Notes for server users: Suppose that you want to prephase your GWAS on a server with Y CPU cores (usually, Y=8,12,16,32,48 or 64). In this case, the approach we recommend is to phase the chromosomes in decreasing size order (the biggest one to the smallest one, that is from chr1 to chr22 for Humans). Then, to use several parallel SHAPEIT jobs (J), each using several threads (T) such that the server is fully loaded (JxT=#CPU-cores). Specifically, we recommend:

Y #jobs (J) #threads (T)
8 1 8
12 2 6
16 2 8
32 4 8
48 8
6
64 8 8

To set up this approach, xargs is a really useful Linux command. To use it, you can proceed in 2 steps:

Step1: Generate all the command lines (1 per job):

for i in $(seq 1 22); do
  echo "-B gwas.chr$i -M gmap.chr$i\.txt -O gwas.chr$i\.phased -T T" >> myCommands.txt
done

Step2: Run all the jobs using xargs:

cat myCommands.txt | xargs -PJ -n8 shapeit &

Then, you have J jobs running in parallel on your server, each one using T threads, and your server is loaded at 100%.


Step3: Imputation of the GWAS samples

Once SHAPEIT has produced haplotype estimates, use IMPUTE2 to impute untyped genotypes with the latest release of the 1000 Genomes haplotypes. On the previous example, this is done for the chunk [9.1, 9.6] Mb with the command:

impute2 -use_prephased_g \
        -known_haps_g gwas.phased.haps \
        -h reference.haplotypes.gz \
        -l reference.legend.gz \
        -m genetic_map.txt \
        -int 9.1e6 9.6e6 \
        -Ne 20000 \
        -o gwas.from9.1e6_to9.6e6.imputed

We strongly advice to use the latest IMPUTE2 version available here. Several comments on the previous command line:

Note that if you deal with X chromsome imputation, you should carry out SHAPEIT pre-phasing and IMPUTE2 imputation using the option --chrX for both.





Using family information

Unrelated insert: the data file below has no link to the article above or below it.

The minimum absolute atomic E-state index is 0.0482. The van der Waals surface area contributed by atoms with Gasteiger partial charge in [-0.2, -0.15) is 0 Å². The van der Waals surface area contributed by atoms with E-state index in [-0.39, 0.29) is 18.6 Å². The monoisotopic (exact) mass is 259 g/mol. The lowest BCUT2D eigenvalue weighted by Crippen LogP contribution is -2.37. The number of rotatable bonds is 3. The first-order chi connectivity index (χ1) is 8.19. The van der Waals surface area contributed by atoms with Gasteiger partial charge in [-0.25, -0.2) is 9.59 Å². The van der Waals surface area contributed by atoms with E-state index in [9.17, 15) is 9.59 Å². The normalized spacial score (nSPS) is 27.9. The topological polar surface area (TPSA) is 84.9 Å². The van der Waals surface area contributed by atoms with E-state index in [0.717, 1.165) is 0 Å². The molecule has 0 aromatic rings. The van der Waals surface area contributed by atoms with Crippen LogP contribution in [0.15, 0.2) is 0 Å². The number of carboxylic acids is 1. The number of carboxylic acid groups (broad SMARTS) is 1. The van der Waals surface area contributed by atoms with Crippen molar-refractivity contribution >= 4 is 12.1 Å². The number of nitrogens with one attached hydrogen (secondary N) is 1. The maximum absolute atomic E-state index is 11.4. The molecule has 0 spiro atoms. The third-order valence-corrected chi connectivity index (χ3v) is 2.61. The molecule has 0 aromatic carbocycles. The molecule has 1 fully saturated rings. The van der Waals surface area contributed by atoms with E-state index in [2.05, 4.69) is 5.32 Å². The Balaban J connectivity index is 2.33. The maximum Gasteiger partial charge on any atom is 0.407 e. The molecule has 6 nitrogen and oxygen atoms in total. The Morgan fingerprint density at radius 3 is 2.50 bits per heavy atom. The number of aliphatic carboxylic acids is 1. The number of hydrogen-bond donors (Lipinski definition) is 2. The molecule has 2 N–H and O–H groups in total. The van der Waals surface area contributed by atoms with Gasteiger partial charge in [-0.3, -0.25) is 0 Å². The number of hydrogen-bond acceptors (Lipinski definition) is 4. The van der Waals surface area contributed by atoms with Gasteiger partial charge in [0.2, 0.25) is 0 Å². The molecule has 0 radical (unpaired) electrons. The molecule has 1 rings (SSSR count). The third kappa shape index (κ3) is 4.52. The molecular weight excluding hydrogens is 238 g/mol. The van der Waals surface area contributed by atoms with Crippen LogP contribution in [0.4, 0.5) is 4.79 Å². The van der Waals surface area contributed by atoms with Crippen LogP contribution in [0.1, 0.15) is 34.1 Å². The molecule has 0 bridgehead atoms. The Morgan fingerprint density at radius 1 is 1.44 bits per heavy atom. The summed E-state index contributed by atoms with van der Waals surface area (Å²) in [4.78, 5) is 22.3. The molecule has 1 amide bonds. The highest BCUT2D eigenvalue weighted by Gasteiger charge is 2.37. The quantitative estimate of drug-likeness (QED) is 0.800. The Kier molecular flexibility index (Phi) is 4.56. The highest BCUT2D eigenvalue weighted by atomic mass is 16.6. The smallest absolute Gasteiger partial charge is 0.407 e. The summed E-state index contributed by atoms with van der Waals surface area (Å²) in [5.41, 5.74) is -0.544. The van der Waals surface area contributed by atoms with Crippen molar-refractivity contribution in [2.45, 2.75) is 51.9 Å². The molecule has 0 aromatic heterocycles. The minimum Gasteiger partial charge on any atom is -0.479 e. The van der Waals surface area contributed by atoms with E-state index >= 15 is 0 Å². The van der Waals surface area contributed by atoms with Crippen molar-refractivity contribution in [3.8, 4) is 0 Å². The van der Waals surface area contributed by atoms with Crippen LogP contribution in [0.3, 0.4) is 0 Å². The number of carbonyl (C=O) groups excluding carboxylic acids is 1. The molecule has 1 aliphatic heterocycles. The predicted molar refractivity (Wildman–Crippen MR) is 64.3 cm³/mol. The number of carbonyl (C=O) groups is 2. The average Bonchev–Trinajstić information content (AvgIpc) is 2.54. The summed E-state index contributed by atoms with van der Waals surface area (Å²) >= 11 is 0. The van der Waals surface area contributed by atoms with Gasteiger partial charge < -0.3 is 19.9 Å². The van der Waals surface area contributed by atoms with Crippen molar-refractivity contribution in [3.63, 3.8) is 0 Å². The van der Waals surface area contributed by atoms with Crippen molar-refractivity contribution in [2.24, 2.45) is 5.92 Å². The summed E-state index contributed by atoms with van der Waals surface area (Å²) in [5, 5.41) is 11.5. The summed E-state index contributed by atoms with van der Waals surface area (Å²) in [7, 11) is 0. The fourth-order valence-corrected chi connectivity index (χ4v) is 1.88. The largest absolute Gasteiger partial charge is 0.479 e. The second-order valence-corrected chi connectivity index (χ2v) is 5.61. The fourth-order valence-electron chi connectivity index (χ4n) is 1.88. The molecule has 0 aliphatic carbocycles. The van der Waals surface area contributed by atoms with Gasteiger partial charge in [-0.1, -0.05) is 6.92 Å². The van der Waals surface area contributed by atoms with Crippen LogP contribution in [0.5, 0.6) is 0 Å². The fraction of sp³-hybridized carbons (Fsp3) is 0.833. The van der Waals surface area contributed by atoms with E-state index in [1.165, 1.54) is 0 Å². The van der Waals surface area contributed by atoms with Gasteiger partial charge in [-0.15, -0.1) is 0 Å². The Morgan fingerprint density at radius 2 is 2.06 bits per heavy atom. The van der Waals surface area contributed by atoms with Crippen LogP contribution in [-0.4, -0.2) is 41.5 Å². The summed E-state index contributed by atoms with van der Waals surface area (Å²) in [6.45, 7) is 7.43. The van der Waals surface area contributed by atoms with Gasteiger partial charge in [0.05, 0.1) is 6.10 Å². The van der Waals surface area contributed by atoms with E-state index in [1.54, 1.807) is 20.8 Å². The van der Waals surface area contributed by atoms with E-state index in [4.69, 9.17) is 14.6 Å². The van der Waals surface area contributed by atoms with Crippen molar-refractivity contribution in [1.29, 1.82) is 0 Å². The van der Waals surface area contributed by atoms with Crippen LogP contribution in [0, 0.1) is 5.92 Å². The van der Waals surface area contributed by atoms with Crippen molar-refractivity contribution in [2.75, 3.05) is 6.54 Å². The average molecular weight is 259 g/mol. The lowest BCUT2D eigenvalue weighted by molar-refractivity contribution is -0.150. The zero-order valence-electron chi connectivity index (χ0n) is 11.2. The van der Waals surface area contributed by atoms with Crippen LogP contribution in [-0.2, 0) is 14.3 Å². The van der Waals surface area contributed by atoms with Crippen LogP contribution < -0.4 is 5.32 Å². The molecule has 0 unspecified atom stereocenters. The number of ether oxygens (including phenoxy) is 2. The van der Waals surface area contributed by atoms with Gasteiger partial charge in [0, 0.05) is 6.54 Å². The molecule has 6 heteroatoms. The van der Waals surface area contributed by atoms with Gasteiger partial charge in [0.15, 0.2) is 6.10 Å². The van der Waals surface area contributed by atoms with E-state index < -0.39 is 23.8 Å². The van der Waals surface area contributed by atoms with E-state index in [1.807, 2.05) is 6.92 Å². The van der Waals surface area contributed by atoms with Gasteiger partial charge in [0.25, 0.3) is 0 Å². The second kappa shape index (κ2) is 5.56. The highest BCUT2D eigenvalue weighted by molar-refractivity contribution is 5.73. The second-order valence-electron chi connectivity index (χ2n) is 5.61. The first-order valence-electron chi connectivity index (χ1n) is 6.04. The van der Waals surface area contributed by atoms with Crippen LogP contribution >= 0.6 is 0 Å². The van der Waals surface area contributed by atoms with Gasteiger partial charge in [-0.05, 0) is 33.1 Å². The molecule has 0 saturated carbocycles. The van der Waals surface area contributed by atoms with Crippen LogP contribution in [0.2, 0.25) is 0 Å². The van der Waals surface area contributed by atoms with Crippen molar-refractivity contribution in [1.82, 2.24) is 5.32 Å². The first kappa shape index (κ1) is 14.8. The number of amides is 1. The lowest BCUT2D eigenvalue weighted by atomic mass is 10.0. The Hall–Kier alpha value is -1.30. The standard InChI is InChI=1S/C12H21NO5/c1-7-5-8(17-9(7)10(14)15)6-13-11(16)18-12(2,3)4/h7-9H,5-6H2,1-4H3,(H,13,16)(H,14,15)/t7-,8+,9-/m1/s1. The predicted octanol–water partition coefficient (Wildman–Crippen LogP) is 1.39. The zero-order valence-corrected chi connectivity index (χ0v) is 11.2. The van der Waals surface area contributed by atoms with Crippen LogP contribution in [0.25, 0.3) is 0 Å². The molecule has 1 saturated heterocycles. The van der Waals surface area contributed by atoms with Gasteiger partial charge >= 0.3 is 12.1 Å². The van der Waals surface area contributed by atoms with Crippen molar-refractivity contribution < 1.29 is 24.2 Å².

We provide two sets of options for estimating haplotypes when there is relatedness between samples

  1. Very general functionality to estimate haplotypes in any sized pedigrees
  2. More focussed functionality that allows phasing of mother-father-child trios and parent-child duos.

Phasing in general pedigrees

In the following paper we investigated the use of SHAPEIT for phasing related samples.

J. O'Connell, D. Gurdasani, O. Delaneau, et al. (2014) A general approach for haplotype phasing across the full spectrum of relatedness. PLoS Genetics [LINK]

The conclusions of this paper are that SHAPEIT can be an accurate method of phasing across a whole spectrum of relatedness, from explicitely related families or pedigrees, through closely related samples such as those found in isolated populations, to unrelated samples. Our new approach has two steps.

Firstly, all the samples are phased ignoring the pedigree information. This phasing is very accurate despite not using the pedigree information. The reason is that the sharing of long-range haplotypes between related samples actually helps the phasing within the MCMC algorithm that SHAPEIT implements.

Secondly, we have developed a new method (called duoHMM) that takes the estimated haplotype from the first step, and combines it with the known pedigree information to further improve the phasing. This method will ensure that the haplotypes are consistent with the pedigree structure, leading to increased accuracy.

To carry out both these steps internally within SHAPEIT you should simply use the --duohmm. This option will report any Mendel errors in the pedigree. Such genotypes will be set to missing, and then imputed during the phasing. You should be aware of this as it means some genotypes may change between input and output datasets. We have also found it to be (slightly) advantageous to use a larger than default window when large amounts of IBD sharing are present hence we use the -W 5 here

shapeit -B gwas-nomendel \
        -M genetic_map.txt \
        --duohmm \
        -W 5
\
        --output-max gwas-duohmm \
        --output-graph gwas-duohmm.graph

A side product of the duoHMM approach is that it can be used to detect recombination events and non-mendelian genotyping errors. If this is the type of analysis that you want to carryout then we provide a stand alone implementation of the duoHMM method here.

Phasing of mother-father-child trios and parent-child duos